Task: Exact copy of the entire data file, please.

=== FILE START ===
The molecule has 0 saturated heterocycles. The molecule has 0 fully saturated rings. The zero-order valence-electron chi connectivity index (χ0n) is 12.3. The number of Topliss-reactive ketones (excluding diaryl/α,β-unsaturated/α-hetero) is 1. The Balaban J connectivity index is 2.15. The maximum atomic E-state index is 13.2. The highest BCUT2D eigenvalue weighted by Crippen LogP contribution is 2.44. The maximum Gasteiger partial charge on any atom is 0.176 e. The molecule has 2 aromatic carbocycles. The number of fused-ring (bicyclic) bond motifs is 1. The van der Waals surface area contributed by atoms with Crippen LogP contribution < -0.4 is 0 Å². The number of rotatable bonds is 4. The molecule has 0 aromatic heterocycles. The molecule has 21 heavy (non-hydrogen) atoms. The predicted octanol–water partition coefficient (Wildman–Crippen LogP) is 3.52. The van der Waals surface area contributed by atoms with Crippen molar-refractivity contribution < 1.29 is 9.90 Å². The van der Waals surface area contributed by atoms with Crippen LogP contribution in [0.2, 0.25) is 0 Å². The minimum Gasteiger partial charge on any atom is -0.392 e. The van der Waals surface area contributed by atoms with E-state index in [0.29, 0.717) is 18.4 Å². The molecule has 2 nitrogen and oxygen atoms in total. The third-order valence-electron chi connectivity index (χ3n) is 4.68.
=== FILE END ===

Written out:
The molecule has 0 saturated heterocycles. The molecule has 0 fully saturated rings. The zero-order valence-electron chi connectivity index (χ0n) is 12.3. The number of Topliss-reactive ketones (excluding diaryl/α,β-unsaturated/α-hetero) is 1. The Balaban J connectivity index is 2.15. The maximum atomic E-state index is 13.2. The highest BCUT2D eigenvalue weighted by Crippen LogP contribution is 2.44. The maximum Gasteiger partial charge on any atom is 0.176 e. The molecule has 2 aromatic carbocycles. The number of fused-ring (bicyclic) bond motifs is 1. The van der Waals surface area contributed by atoms with Crippen LogP contribution < -0.4 is 0 Å². The number of rotatable bonds is 4. The molecule has 0 aromatic heterocycles. The molecule has 21 heavy (non-hydrogen) atoms. The predicted octanol–water partition coefficient (Wildman–Crippen LogP) is 3.52. The van der Waals surface area contributed by atoms with Crippen molar-refractivity contribution < 1.29 is 9.90 Å². The van der Waals surface area contributed by atoms with Crippen LogP contribution in [0.2, 0.25) is 0 Å². The minimum Gasteiger partial charge on any atom is -0.392 e. The van der Waals surface area contributed by atoms with E-state index in [0.29, 0.717) is 18.4 Å². The molecule has 2 nitrogen and oxygen atoms in total. The third-order valence-electron chi connectivity index (χ3n) is 4.68.